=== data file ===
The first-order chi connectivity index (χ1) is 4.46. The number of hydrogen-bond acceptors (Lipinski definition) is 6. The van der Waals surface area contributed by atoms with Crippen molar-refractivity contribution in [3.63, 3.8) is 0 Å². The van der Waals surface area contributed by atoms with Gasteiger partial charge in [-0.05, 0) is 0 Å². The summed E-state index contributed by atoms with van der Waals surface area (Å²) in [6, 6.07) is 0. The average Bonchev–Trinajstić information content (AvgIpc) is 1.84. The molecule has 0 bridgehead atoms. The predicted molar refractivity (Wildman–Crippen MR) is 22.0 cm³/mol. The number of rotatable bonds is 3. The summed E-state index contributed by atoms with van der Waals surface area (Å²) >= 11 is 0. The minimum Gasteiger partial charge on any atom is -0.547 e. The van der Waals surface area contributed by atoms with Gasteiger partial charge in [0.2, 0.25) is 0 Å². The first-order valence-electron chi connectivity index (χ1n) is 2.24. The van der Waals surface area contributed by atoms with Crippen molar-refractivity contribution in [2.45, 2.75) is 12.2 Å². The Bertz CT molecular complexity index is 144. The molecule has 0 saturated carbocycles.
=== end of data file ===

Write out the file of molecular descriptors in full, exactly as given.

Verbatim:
The first-order chi connectivity index (χ1) is 4.46. The number of hydrogen-bond acceptors (Lipinski definition) is 6. The van der Waals surface area contributed by atoms with Crippen molar-refractivity contribution in [3.63, 3.8) is 0 Å². The van der Waals surface area contributed by atoms with Gasteiger partial charge in [-0.05, 0) is 0 Å². The summed E-state index contributed by atoms with van der Waals surface area (Å²) in [6, 6.07) is 0. The average Bonchev–Trinajstić information content (AvgIpc) is 1.84. The molecule has 0 bridgehead atoms. The predicted molar refractivity (Wildman–Crippen MR) is 22.0 cm³/mol. The number of rotatable bonds is 3. The summed E-state index contributed by atoms with van der Waals surface area (Å²) >= 11 is 0. The minimum Gasteiger partial charge on any atom is -0.547 e. The van der Waals surface area contributed by atoms with Gasteiger partial charge in [0.2, 0.25) is 0 Å². The first-order valence-electron chi connectivity index (χ1n) is 2.24. The van der Waals surface area contributed by atoms with Crippen molar-refractivity contribution in [2.45, 2.75) is 12.2 Å². The Bertz CT molecular complexity index is 144. The molecule has 0 saturated carbocycles.